Putting Harmony on the Web
Todd Oldham learned to beat on drums at an early age at his childhood home in Magna.
He also learned how to sell them, because that was the family's business while he was growing up. His parents sold drums out of their home and owned a number of drum shops around the Wasatch Front, making a living from the business, but never getting rich.
Today, that early experience however, has created one of the fastest growing internet companies in existence, and brought Oldham international recognition for growing what was a part time business in college to over a four million dollar enterprise in 2004.
"It was a big thing for me when we had two days last December when we took in more money than my mom and dad made in an entire year when they owned their business," says Oldham as he lounges back in his chair at his office in Helper. "We shipped 700 items each day and with over $35,000 each day in sales."
National Music Supply has become a success story in a geographic area that many entrepreneurs have given up on or moved away from. Carbon County has long been known for coal and power, and also for the growing coal bed methane gas supplies it produces from holes poked in the ground with the help of million dollar investments.
But musical instrument sales and distribution? Who would have thought.
|Matt Ball, marketing director, works in the photography studio at National Music Supply taking photos of new products for their web site.|
"My parents sold one product; used drums," states Oldham. "When I went to college in Cedar City I started looking through musical instrument catalogues and started realizing how many things there were to sell. So I began a company that sold various kinds. At one point I had eight or nine people selling in four different states."
Oldham said he wanted to expand so he began putting ads in various shopper papers throughout the United States. Sales picked up even more. He knew with the right advertising and delivery engine he could make this enterprise a real go, because he felt his background was such that business was in his blood.
"I know it's an old adage but my dad used to tell me 'Buy low. Sell high," he says. "So I started to realize that I needed to buy from the lowest priced source I could find and that turned out to be suppliers in China. And I knew that to sell high the best way was to go direct to the consumer."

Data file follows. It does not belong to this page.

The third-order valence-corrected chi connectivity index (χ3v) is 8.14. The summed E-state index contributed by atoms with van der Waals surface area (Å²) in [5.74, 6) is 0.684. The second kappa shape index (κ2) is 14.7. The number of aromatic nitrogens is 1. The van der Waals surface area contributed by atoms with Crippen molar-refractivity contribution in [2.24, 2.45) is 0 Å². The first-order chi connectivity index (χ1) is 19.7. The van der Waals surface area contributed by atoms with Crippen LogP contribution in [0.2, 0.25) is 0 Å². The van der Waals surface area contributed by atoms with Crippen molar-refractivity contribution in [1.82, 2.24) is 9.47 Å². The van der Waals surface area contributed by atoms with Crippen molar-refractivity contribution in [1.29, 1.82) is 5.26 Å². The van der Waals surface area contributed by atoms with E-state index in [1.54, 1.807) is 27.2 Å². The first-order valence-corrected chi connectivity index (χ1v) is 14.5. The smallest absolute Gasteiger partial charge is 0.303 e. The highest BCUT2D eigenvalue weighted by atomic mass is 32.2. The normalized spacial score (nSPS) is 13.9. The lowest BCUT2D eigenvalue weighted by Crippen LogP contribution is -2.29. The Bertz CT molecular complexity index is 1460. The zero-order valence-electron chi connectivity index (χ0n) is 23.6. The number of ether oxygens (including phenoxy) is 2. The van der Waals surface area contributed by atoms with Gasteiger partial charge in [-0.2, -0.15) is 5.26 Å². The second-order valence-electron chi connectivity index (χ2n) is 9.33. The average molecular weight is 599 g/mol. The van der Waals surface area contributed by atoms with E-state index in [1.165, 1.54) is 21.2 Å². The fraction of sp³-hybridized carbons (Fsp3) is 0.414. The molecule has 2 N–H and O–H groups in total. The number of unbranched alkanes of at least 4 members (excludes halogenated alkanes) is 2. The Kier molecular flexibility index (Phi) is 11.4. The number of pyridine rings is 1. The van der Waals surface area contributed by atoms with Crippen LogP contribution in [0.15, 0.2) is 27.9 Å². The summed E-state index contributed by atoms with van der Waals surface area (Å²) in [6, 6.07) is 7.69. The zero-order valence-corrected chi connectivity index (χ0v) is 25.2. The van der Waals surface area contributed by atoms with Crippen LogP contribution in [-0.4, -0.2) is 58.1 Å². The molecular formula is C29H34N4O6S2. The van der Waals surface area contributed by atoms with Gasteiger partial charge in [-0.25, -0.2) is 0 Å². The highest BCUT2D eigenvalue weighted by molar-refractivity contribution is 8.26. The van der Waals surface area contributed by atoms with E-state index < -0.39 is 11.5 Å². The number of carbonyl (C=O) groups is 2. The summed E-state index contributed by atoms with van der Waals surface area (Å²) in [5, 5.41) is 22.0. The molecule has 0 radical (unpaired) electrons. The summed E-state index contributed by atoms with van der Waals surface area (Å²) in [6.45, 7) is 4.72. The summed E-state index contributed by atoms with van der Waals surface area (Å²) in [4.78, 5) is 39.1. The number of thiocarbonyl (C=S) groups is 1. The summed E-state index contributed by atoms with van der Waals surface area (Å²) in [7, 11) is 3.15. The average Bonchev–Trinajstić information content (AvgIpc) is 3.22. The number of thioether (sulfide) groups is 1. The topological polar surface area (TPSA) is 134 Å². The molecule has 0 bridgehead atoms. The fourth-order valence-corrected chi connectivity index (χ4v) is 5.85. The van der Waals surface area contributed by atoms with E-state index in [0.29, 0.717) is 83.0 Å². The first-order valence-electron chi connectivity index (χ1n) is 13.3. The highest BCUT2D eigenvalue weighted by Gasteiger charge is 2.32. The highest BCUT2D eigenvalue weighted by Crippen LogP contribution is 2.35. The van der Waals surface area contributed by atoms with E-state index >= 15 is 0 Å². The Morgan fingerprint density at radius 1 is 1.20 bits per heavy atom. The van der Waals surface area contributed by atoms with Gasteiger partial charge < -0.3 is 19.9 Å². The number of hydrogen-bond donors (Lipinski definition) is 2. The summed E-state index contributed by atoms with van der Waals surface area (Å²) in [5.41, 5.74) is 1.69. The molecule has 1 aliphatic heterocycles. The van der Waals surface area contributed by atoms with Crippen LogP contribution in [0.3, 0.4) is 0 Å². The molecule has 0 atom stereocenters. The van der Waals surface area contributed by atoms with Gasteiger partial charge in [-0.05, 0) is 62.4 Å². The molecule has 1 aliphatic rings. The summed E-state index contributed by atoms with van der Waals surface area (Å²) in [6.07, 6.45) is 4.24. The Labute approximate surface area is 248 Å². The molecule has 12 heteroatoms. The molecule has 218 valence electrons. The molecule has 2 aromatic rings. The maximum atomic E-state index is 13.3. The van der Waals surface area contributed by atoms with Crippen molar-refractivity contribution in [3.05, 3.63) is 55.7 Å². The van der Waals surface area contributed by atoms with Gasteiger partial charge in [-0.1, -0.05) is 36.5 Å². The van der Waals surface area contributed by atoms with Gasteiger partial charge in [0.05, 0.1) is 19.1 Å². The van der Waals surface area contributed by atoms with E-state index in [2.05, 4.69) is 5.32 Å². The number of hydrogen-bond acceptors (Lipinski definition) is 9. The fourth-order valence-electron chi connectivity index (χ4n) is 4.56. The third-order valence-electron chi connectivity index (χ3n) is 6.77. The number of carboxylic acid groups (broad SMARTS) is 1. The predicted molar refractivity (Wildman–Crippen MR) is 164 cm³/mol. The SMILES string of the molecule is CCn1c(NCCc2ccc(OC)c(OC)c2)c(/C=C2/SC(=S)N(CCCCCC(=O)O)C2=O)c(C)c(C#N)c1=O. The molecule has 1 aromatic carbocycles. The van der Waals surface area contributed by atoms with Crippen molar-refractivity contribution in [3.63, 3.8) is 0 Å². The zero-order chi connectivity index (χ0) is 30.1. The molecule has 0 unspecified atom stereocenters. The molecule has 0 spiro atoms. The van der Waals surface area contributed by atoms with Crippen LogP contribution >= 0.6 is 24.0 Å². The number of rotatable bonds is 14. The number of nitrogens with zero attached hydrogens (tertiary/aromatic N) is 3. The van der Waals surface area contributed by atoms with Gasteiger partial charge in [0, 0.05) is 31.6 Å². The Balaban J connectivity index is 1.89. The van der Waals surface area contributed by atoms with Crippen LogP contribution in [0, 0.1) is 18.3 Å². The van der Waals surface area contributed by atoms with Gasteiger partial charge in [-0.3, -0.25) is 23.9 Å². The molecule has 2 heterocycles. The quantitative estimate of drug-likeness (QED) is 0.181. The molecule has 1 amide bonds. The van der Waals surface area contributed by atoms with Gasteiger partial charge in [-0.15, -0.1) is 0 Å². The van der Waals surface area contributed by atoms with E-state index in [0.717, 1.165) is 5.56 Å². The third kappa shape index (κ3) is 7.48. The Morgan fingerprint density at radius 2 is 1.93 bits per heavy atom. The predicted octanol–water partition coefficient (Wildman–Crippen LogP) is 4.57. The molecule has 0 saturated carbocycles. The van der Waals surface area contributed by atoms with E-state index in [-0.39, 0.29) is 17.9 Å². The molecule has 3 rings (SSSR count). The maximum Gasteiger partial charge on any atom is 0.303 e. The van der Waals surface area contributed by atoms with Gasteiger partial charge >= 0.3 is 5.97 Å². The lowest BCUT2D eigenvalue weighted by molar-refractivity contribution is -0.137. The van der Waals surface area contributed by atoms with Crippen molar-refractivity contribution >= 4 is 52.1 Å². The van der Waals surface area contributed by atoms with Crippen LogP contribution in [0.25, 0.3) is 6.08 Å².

Oldham gives his dad and his upbringing in general much of the credit for the success of what he is doing today.
"I got it all from my parents and from playing football at Cyprus High School," he says. "Football taught me about teamwork and that working toward a goal should be fun."
Oldham honors his past more than many do. On the walls of his office are various mementos of the past. A Cyprus High Pirates banner hangs behind his desk. On his wall he has photos of one of three mid-1960's Mustangs he restored in high school and then consequently sold for money to go on a mission for his church.
"So even though I realized going directly to the consumer was the best way to make the most money I started out by selling to wholesalers at first," he says. "But I did learn to buy the lowest I could by purchasing our stock from China. Then when we started with our website and then Ebay, we began to move toward the consumer side of sales."
|Todd Oldham points out some items on the concept and idea board. |
That first website in 1998 was the beginning and Oldham says "it wasn't a very good site" but it "did get our name out there."
"It wasn't that the site failed or anything, but it was not as good as it could have been and that bothered me. It didn't provide us with the opportunity we could have had," he states.
Eventually with a web presence the company has migrated from a wholesale supplier to an extremely big retailer. Today 90 percent of the company's business comes from their Ebay sales and 10 percent comes directly from the company's own website.
Last year Ebay executives came to Helper to visit the company, which Oldham said he has been told is the 26th biggest seller on Ebay. They strategized with him on how to increase business and asked him to help others who are trying to get into website based businesses by speaking at a conference.